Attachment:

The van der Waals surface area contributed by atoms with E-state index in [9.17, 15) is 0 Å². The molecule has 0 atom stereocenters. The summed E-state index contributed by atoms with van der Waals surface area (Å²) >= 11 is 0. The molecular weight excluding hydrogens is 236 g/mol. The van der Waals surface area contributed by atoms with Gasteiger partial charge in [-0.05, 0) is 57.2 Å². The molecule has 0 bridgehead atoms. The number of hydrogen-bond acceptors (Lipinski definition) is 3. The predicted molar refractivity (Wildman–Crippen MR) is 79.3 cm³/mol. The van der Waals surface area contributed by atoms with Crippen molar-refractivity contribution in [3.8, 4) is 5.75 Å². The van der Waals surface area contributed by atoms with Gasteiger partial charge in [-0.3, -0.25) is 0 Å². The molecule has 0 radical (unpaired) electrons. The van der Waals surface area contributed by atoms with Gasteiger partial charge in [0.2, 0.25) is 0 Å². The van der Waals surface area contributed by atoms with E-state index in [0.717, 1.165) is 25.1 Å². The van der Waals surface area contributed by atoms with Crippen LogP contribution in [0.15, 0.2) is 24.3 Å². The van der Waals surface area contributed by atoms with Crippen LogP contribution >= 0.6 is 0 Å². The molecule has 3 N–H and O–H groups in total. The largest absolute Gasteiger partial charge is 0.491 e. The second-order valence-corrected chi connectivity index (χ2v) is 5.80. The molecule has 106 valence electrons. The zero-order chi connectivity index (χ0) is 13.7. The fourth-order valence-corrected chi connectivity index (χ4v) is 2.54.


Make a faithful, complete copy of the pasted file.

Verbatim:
The van der Waals surface area contributed by atoms with E-state index in [9.17, 15) is 0 Å². The molecule has 0 atom stereocenters. The summed E-state index contributed by atoms with van der Waals surface area (Å²) >= 11 is 0. The molecular weight excluding hydrogens is 236 g/mol. The van der Waals surface area contributed by atoms with Gasteiger partial charge in [-0.05, 0) is 57.2 Å². The molecule has 0 bridgehead atoms. The number of hydrogen-bond acceptors (Lipinski definition) is 3. The predicted molar refractivity (Wildman–Crippen MR) is 79.3 cm³/mol. The van der Waals surface area contributed by atoms with Crippen molar-refractivity contribution in [3.8, 4) is 5.75 Å². The van der Waals surface area contributed by atoms with Gasteiger partial charge in [-0.3, -0.25) is 0 Å². The molecule has 0 radical (unpaired) electrons. The van der Waals surface area contributed by atoms with Gasteiger partial charge in [0.2, 0.25) is 0 Å². The van der Waals surface area contributed by atoms with E-state index in [0.717, 1.165) is 25.1 Å². The van der Waals surface area contributed by atoms with Crippen LogP contribution in [0.15, 0.2) is 24.3 Å². The van der Waals surface area contributed by atoms with Crippen LogP contribution >= 0.6 is 0 Å². The molecule has 3 N–H and O–H groups in total. The largest absolute Gasteiger partial charge is 0.491 e. The second-order valence-corrected chi connectivity index (χ2v) is 5.80. The molecule has 106 valence electrons. The zero-order chi connectivity index (χ0) is 13.7. The fourth-order valence-corrected chi connectivity index (χ4v) is 2.54.